Review: I Love A Piano with Tony DeSare

Piano man DeSare wows audience

The Columbus Indiana Philharmonic opened its 2017-18 season Saturday at Columbus East High School’s Clarence Robbins auditorium with its “I Love a Piano” concert.

Judging by the response of the packed auditorium, most of the audience would have renamed the event “We Love Tony DeSare.” The star of the evening’s Johnson Guest Artist Program, DeSare captured the rapt attention of the audience with his dry, comedic banter, his smooth vocal style, his virtuosity and exciting piano technique.

Maestro David Bowden began the program with “Evolution of the Piano Overture,” incorporating melodies by Bach, Mozart and many other traditional concert composers moving effortlessly to the entrance of DeSare onstage as he began the Irving Berlin classic, “I Love a Piano.”

Showcasing both his vocal and piano skills, DeSare flawlessly combined the musical style of boogie woogie with the title tune and other pieces by Berlin and his contemporary, George Gershwin. Although the piano lost some of its acoustical sweetness in amplification allowing it to be heard over the orchestra, the cleverness of DeSare’s arrangement overshadowed any technical matters.

Following a few brief introductory comments, DeSare displayed a remarkable flair for changing his vocal style in “Faithfully,” a popular song by Journey, which tells the story of how a performer deals with being absent from his family while on the road. In his “Musically Speaking” interview before the concert, DeSare shared his own story about leaving his four-year-old for this concert and how that helped him in his interpretation of this song.

Strongly supported by the outstanding performance of the Philharmonic string section, DeSare’s performance was especially touching. The next selection, an original song, “New Orleans Tango,” gave DeSare a wonderful opportunity to display his fine piano skills and featured the brass section of the orchestra, which played brilliantly except for a couple of moments when their volume overpowered DeSare’s.

This was followed with songs by Ray Charles, which allowed the audience to meet Ed Decker, playing the seven-string guitar in a featured moment. The full orchestra then joined in, playing with such a great feel for the style of the music that several members of the audience cheered.

Building on this momentum, DeSare then played a crowd favorite, Billy Joel’s “She’s Always a Woman,” featuring a great collaboration with Bowden. Their musical interplay gave the number great energy and a precision that brought great excitement to the audience. Bringing the first act to a quick conclusion were the Johnny Mercer tune, “Something’s Got to Give,” and Elton John’s “Philadelphia Freedom,” with outstanding piano work by DeSare.

Although DeSare’s vocal delivery of the song was not as raucous as some rock singers, the combination of his piano virtuosity and the strong playing of the Philharmonic brought the necessary energy to bring the first act to a fine finish.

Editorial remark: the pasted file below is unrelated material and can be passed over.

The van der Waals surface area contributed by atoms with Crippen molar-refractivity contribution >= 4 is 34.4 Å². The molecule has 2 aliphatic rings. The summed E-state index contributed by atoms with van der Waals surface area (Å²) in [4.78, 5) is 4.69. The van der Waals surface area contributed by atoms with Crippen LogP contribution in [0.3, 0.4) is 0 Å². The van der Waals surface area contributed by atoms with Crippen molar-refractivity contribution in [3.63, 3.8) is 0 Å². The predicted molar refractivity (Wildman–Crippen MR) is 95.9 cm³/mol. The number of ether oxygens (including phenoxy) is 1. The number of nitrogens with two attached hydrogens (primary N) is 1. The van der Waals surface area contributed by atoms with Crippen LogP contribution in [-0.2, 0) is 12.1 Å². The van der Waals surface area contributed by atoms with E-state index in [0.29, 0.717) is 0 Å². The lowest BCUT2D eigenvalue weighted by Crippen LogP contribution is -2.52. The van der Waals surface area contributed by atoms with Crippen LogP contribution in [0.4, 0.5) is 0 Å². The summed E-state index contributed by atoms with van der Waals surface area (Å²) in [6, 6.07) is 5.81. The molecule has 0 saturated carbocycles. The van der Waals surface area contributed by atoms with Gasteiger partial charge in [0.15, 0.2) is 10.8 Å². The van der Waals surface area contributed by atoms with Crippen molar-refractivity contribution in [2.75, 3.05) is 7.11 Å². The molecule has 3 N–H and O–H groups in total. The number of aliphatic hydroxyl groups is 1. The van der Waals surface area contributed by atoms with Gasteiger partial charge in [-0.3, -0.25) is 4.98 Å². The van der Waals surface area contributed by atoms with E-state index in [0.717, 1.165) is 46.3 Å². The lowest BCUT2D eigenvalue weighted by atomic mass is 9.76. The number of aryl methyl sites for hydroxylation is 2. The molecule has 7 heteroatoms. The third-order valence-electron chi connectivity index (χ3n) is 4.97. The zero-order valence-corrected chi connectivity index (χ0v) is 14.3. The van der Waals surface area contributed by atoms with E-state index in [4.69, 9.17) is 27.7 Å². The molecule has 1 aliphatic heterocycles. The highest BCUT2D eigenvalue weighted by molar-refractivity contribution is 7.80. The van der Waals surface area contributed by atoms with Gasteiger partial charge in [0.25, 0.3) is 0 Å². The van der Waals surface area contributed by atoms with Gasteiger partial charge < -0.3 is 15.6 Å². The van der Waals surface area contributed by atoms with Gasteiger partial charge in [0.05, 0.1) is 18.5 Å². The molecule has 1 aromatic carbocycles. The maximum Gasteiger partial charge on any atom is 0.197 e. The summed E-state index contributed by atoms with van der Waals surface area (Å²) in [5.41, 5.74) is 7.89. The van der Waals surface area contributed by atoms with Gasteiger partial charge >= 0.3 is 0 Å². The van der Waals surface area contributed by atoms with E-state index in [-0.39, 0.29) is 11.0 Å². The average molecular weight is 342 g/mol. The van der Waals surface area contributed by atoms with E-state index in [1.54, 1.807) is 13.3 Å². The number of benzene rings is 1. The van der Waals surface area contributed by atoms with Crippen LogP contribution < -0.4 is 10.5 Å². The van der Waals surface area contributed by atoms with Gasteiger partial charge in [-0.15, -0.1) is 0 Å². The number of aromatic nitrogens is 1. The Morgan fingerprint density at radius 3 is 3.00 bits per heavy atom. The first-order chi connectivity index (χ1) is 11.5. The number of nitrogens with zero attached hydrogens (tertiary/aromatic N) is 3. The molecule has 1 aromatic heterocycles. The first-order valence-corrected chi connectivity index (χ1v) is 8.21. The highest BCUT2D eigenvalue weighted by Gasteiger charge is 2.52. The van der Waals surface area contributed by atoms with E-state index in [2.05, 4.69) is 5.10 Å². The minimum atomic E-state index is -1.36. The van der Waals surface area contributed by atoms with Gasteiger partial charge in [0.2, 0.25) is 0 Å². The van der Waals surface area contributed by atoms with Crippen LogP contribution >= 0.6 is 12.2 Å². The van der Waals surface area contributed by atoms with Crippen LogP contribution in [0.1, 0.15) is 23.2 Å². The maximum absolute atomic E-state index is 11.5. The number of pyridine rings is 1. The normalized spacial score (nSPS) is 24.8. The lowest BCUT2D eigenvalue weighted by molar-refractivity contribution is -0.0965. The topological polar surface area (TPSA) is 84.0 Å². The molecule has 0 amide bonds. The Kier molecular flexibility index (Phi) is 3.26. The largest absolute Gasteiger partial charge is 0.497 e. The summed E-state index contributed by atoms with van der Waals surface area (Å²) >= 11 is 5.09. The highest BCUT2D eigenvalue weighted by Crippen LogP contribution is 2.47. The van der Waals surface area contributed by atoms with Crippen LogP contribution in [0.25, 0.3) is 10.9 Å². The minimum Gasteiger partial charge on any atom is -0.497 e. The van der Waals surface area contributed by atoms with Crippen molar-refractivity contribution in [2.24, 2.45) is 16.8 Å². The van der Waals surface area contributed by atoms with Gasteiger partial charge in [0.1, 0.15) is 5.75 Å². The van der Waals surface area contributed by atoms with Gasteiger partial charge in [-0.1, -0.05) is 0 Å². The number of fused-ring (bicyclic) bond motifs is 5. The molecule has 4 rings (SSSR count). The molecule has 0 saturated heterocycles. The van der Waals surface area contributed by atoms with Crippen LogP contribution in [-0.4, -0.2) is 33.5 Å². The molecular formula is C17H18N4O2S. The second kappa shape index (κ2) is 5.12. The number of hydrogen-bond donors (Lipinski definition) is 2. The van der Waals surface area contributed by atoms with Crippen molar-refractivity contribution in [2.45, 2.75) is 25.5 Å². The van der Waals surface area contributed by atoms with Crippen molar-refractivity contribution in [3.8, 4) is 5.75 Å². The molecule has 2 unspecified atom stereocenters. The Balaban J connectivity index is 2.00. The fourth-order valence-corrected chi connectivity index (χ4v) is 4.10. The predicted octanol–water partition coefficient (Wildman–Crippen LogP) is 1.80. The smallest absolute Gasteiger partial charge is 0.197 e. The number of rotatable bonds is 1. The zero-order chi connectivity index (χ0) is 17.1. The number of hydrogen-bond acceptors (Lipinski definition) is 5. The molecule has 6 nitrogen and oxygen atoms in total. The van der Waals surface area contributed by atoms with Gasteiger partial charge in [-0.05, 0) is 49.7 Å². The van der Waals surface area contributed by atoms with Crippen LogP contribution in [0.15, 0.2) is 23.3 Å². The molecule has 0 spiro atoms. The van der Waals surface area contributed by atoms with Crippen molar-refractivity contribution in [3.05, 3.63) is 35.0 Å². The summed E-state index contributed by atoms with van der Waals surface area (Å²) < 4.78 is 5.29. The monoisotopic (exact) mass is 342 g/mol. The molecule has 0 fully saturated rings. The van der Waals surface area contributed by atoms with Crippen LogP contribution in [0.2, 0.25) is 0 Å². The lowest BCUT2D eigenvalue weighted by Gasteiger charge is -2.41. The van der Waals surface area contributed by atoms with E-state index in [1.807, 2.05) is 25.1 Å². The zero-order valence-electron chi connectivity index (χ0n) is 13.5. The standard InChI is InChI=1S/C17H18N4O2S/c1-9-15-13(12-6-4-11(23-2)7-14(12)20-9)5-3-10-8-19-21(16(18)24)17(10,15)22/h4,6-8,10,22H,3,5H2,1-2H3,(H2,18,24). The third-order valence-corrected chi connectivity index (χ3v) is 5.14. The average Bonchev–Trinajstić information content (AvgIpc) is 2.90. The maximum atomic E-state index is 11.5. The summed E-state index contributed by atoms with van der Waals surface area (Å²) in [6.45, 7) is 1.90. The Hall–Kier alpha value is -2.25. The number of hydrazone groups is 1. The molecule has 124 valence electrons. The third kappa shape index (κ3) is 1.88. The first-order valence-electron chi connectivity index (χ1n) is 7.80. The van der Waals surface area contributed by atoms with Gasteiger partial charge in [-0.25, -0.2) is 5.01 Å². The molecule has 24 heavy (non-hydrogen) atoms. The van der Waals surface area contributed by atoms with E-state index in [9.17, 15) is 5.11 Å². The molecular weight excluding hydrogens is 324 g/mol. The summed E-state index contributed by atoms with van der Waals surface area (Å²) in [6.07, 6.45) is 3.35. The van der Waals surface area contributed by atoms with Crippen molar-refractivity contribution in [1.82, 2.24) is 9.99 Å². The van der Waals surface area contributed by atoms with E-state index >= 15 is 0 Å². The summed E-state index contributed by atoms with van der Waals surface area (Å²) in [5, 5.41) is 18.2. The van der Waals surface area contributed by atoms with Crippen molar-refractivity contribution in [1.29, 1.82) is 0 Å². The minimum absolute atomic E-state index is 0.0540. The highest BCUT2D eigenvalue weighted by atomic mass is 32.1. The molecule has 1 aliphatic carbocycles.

The second half of the concert featured several of the most popular ballads of the 20th century from a variety of musical idioms: “Imagine” by John Lennon, “Day In, Day Out” by Johnny Mercer, “Kiss” by Prince and “How Deep is Your Love” by the Bee Gees, the last set as a bossa nova.

All displayed the laid-back, crooner style of DeSare while highlighting his never-forced-but-impeccable diction. He followed these with an original composition, “How I Will Say I Love You,” that he had sung for rock legend Paul McCartney.

The orchestra was beautifully featured in this number, with the timing between Bowden and DeSare proving to be outstanding. With limited rehearsal time, this feat of togetherness is a tribute to the collegial attitude that Bowden brings to his work with the many guest artists he has shared with the Philharmonic and Columbus.

Returning to his classical training, DeSare performed “Sabre Dance Boogie,” based on the concert piece by Aram Khachaturian set to a boogie beat, which was a big hit with the audience. Then he, guitarist Ed Decker and concertmaster Henry Allison joined forces to perform the song “Angel Eyes” to the absolute silence of an audience completely mesmerized by the beauty of their musicianship. This song will be included on an album by Decker and DeSare to be released later this year.

The finale of the concert for this big band crooner was the Frank Sinatra classic, “My Way.” In a truly Hollywood fashion and style, the orchestra brilliantly soared while supporting DeSare as he sang this audience favorite. As the audience quickly rose to its feet, DeSare launched into his first encore, Billy Joel’s “Piano Man,” and then his second encore, Jerry Lee Lewis’ “Great Balls of Fire,” delighting the audience with his over-the-top performance, which included using his foot to play the piano and playing the boogie woogie at break-neck speed.

As the crowd rose once more, it was apparent that the audience loved Tony DeSare and the Columbus Indiana Philharmonic.

J. Kevin Butler is a graduate of the Indiana University Jacobs School of Music and was a high school choral director for more than 20 years. He is currently director of music for the First United Methodist Church of Columbus.

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